I have spent a lot of time in doctor’s offices over the last several years thanks to my sarcoidosis. I’ve had positive and negative experiences. Today, I was in a new doctor’s office. I was in today for a follow up and the nurse came in and said, “Lisa, I am praying for you. You are on my prayer list. I really hope we can help you and bring you some ease.”
This comment just about brought me to tears. It was heartfelt and sincere. It also came right at a moment when I needed encouragement and kindness. She could not have known this either, because I have become a master of wearing a game face whenever I am at a doctor’s office. This got me thinking about how many truly wonderful healthcare professionals I have met over the years and that so many of them are actually quiet unsung heroes who come into work every day, putting their own problems aside, to care for those who have greater needs. These professionals change lives for the better with a simple smile, a soft touch and warm words of support.
When you have a rare disease, you do meet a lot of healthcare professionals who are dismissive. They act with arrogance, often because a disease like mine stumps them and challenges their education. Some doctors take offense when it becomes obvious that I know more about my disease than they do. Beyond the ego of the white coats though are the condescending, patronizing, hurried nurses. They are the worst. Nurses even more than doctors can make or break an appointment. They often set the tone. Unfortunately, these doctors and nurses tend to get most of the attention from a community like mine, those of us with rare diseases. I know that I am more apt to complain, whine and express frustration over these people. Yet, when I come across a healthcare professional who is not only competent but who is entirely compassionate in their approach with me, I rarely take notice. Yes, of course this is how healthcare professionals should act, but they too are human and they too have a world of their own stresses and problems outside of work.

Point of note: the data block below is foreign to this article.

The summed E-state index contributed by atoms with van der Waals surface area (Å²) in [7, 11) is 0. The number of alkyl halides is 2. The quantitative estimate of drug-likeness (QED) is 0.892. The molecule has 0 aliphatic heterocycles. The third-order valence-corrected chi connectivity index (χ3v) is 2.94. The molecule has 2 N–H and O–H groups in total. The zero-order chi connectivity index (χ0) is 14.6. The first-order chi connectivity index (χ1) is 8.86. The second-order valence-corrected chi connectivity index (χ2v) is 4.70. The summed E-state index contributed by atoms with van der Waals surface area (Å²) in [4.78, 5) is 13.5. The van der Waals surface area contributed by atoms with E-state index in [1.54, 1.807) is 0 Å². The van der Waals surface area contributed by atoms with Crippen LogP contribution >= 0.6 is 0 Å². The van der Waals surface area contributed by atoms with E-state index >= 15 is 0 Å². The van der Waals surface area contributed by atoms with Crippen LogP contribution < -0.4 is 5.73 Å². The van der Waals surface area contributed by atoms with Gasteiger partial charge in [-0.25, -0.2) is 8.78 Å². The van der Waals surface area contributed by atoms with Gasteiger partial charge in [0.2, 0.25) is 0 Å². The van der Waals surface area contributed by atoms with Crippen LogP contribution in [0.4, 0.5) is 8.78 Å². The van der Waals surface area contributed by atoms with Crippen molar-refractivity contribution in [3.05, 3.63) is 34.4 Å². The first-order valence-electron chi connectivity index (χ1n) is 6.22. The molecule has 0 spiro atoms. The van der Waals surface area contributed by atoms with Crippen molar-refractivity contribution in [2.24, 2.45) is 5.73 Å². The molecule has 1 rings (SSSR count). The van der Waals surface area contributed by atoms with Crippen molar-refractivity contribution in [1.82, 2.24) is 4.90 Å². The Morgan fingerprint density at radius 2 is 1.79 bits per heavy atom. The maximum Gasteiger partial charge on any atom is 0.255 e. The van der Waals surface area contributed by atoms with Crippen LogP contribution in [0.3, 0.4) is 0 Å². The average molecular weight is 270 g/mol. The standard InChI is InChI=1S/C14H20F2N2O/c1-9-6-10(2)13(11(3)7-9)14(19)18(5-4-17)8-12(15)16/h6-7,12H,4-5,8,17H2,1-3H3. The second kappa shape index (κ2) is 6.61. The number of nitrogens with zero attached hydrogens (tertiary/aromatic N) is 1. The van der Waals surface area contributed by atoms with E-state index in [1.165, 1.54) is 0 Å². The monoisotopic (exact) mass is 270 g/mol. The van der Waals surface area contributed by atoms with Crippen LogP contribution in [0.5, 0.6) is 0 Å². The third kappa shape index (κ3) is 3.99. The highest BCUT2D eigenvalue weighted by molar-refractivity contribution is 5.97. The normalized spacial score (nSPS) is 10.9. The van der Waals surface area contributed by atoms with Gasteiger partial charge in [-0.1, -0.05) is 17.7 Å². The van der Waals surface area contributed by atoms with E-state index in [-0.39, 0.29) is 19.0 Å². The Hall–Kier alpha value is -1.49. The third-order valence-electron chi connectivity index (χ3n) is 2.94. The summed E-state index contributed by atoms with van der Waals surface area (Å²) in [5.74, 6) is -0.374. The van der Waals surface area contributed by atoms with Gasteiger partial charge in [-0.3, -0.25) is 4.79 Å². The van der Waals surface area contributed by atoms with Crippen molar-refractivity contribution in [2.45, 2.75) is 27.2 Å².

Today it occurred to me that there are a lot of wonderful people working in healthcare and I have met many who I can tell truly care about me, not just as a patient but, as a person. Rarely have I taken the time to truly appreciate these people. They are simply overlooked and taken for granted but I don’t want to take these lovely people for granted anymore and I believe they deserve, not only my recognition but, also my thanks. So, this blog post is dedicated to everyone I have met who has cared for me over the years and done so with tender loving kindness and with selflessness because professionals like these have made my journey as a patient less frightening, less intimidating and less humiliating.